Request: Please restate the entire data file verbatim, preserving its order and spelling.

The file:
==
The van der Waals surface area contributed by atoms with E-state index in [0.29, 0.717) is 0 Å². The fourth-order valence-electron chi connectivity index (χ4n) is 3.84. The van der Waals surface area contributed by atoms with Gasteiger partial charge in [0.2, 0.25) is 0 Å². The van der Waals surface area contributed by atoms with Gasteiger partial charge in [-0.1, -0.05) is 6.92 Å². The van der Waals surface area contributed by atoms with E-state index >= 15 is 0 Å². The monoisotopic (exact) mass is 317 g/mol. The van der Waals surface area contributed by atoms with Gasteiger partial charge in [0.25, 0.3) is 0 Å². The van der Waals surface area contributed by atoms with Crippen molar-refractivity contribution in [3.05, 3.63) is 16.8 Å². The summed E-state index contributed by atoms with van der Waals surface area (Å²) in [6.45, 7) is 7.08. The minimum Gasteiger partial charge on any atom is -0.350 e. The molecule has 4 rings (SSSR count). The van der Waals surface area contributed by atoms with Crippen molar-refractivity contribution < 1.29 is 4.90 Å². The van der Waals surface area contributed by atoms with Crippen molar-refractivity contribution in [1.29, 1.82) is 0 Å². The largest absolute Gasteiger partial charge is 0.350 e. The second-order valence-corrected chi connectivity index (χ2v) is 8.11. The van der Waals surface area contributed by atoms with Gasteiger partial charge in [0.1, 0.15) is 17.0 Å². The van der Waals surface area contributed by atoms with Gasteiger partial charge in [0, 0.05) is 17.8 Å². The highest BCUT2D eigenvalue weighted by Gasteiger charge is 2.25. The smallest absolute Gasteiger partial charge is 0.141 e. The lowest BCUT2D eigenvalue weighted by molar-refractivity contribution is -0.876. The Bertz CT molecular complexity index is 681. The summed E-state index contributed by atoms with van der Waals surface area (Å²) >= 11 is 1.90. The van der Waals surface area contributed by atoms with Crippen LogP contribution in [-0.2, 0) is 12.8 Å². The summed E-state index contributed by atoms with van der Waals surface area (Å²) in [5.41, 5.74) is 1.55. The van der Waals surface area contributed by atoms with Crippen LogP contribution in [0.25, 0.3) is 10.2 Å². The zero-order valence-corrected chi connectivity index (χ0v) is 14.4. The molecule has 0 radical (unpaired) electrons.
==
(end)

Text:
The van der Waals surface area contributed by atoms with E-state index in [0.29, 0.717) is 0 Å². The fourth-order valence-electron chi connectivity index (χ4n) is 3.84. The van der Waals surface area contributed by atoms with Gasteiger partial charge in [0.2, 0.25) is 0 Å². The van der Waals surface area contributed by atoms with Gasteiger partial charge in [-0.1, -0.05) is 6.92 Å². The van der Waals surface area contributed by atoms with E-state index >= 15 is 0 Å². The monoisotopic (exact) mass is 317 g/mol. The van der Waals surface area contributed by atoms with Gasteiger partial charge in [0.25, 0.3) is 0 Å². The van der Waals surface area contributed by atoms with Crippen molar-refractivity contribution in [3.05, 3.63) is 16.8 Å². The summed E-state index contributed by atoms with van der Waals surface area (Å²) in [6.45, 7) is 7.08. The minimum Gasteiger partial charge on any atom is -0.350 e. The molecule has 4 rings (SSSR count). The van der Waals surface area contributed by atoms with Crippen molar-refractivity contribution < 1.29 is 4.90 Å². The van der Waals surface area contributed by atoms with Crippen molar-refractivity contribution in [1.29, 1.82) is 0 Å². The largest absolute Gasteiger partial charge is 0.350 e. The second-order valence-corrected chi connectivity index (χ2v) is 8.11. The van der Waals surface area contributed by atoms with Gasteiger partial charge in [0.1, 0.15) is 17.0 Å². The van der Waals surface area contributed by atoms with Gasteiger partial charge in [0, 0.05) is 17.8 Å². The highest BCUT2D eigenvalue weighted by Gasteiger charge is 2.25. The smallest absolute Gasteiger partial charge is 0.141 e. The lowest BCUT2D eigenvalue weighted by molar-refractivity contribution is -0.876. The Bertz CT molecular complexity index is 681. The summed E-state index contributed by atoms with van der Waals surface area (Å²) >= 11 is 1.90. The van der Waals surface area contributed by atoms with Crippen LogP contribution in [-0.2, 0) is 12.8 Å². The summed E-state index contributed by atoms with van der Waals surface area (Å²) in [5.41, 5.74) is 1.55. The van der Waals surface area contributed by atoms with Crippen LogP contribution in [0.25, 0.3) is 10.2 Å². The zero-order valence-corrected chi connectivity index (χ0v) is 14.4. The molecule has 0 radical (unpaired) electrons.